App-V 5 has introduced some new ways to configure an application – apart from whats available in the GUI. You can see two .xml-files (apart from the report.xml) generated along with the rest of the package – in three other blog articles these were posted and given some thought. Lets ponder though – how do you deploy these using Configuration Manager 2012 SP1 CTP2 ?
Well – its easier than you imagine. Lets begin with our package!
As you can see – this is the new standard-output of an App-V 5 sequence. Lets keep the names – that is very important. Don’t rename any files and keep the files intact within the folder. Especially the _deploymentconfig and _userconfig. You get to select the .appv file, but the others are needed aswell. Otherwise you might get this;
Those are some awesome error messages, right? Try to avoid renaming files (sometimes it works anyways) or removing them from the App-V folder – its for your own good.
So we have established that the _deploymentconfig.xml and _userconfig.xml are necessary files that are actually used. We can now move forward in the wizard.
Next up is to verify our Deployment Type and in particular the Publishing-tab within our Deployment Type configuration.
Under Publishing we can select what applications should be available . Its not quite clear when this goes into effect. Since we have imported the _deploymentconfig.xml already – that file isn’t modified when we toggle the publishing of an application. Verifying the contents within the distribution point shows an unaltered file, whereas the file has been modified once it reaches the client.
We can review the appenforce.log to see what takes place once a client receives the deployment.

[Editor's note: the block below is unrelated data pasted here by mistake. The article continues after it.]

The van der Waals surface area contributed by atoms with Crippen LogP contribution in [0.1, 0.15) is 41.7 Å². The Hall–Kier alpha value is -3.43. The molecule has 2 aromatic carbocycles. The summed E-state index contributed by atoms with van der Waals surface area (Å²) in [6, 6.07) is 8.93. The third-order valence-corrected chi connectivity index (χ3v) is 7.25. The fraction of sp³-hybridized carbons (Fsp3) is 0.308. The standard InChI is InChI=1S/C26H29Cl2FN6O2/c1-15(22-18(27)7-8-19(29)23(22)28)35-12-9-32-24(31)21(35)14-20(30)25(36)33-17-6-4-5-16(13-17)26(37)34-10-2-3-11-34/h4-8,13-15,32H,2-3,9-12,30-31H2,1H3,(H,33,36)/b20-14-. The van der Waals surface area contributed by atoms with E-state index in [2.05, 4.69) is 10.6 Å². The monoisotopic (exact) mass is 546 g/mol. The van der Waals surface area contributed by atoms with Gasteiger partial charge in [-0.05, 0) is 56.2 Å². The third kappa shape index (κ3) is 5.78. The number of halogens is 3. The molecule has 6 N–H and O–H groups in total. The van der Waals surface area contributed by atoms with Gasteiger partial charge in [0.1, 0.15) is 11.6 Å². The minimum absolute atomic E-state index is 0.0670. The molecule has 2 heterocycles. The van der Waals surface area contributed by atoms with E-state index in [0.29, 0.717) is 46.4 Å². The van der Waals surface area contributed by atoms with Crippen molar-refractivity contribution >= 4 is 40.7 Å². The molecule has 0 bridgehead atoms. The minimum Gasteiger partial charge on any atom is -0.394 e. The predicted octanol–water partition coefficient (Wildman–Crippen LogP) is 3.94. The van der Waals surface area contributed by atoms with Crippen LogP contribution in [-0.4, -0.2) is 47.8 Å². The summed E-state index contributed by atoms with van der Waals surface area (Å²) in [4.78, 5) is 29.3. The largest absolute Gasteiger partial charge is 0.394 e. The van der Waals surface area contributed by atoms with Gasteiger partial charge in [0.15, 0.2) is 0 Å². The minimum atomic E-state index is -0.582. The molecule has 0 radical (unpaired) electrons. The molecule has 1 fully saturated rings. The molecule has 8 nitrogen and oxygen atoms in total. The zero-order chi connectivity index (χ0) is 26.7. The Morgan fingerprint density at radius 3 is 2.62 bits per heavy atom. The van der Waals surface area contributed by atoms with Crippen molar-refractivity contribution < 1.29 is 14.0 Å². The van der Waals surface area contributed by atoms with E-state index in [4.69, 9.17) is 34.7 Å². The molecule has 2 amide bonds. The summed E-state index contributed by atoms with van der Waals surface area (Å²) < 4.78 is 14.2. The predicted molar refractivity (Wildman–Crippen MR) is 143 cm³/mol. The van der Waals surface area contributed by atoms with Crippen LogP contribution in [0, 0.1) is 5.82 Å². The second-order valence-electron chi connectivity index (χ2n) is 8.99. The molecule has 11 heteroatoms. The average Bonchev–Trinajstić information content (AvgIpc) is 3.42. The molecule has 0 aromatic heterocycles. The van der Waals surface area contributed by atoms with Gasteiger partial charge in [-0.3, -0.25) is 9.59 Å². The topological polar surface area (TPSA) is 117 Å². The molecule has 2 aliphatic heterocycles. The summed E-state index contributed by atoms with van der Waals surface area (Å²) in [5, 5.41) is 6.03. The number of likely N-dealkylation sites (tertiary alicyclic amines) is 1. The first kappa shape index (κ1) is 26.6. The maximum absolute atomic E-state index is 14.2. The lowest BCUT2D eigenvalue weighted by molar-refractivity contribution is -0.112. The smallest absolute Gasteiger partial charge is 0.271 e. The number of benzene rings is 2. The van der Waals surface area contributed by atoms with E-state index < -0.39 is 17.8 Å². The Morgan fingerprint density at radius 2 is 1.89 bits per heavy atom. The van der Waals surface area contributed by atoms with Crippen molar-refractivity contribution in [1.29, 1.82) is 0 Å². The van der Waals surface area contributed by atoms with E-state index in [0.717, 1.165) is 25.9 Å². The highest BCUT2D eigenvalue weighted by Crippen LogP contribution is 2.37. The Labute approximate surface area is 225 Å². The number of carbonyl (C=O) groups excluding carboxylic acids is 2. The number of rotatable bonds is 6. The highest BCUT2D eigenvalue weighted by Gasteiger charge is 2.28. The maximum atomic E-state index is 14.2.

This is the command line for adding the package;
powershell.exe -ExecutionPolicy Bypass import-module 'C:\Program Files\Microsoft Application Virtualization\Client\AppvClient\AppvClient.psd1'; Add-AppvClientPackage -Path 'C:\Windows\ccmcache\d\Mozilla Thunderbird 9.0.appv'
Applying the deployment-configuration (because this was deployed to a machine)
powershell.exe -ExecutionPolicy Bypass import-module 'C:\Program Files\Microsoft Application Virtualization\Client\AppvClient\AppvClient.psd1'; Set-AppvClientPackage -PackageID 2d9b4db6-3386-4823-8d33-07c0caa4aaf4 -VersionID 7749fb34-1764-4f61-9161-3d0061bd8268 -DynamicDeploymentConfiguration 'C:\Windows\CCM\SystemTemp\AppVTempData\2d9b4db6-3386-4823-8d33-07c0caa4aaf4_DeployConfig.xml'
Publishing it for the users – since its deployed to a machine the –Global is used.
powershell.exe -ExecutionPolicy Bypass import-module 'C:\Program Files\Microsoft Application Virtualization\Client\AppvClient\AppvClient.psd1'; Publish-AppvClientPackage -PackageID 2d9b4db6-3386-4823-8d33-07c0caa4aaf4 -VersionID 7749fb34-1764-4f61-9161-3d0061bd8268 –Global
As you can see – C:\Windows\CCM\SystemTemp\AppVTempData is a temporary working folder for the SCCM-client to store these configuration files for when they are needed. The files can be reviewed in clear text and gives a chance to see what is actually deployed. Mozilla Thunderbird was deployed successfully (according to SCCM), but no application is visible. Since we can verify the configuration file used – we can see that the application was disabled entirely. This could either be done by the configuration-file we imported or through the GUI within SCCM.
What happens if we alter a configuration file after we have imported it? We can easily choose to create a new Deployment Type and reimport the package;
Since we reimport the package – the configuration files will be re-read and available for deployment. Since the distribution point now only stores a file once – we don’t need to worry about how many times we import a specific package (as long as the files are the same). We could have 5, 20 maybe even 100’s of Mozilla Thunderbird – all tailored for different needs within our configuration files!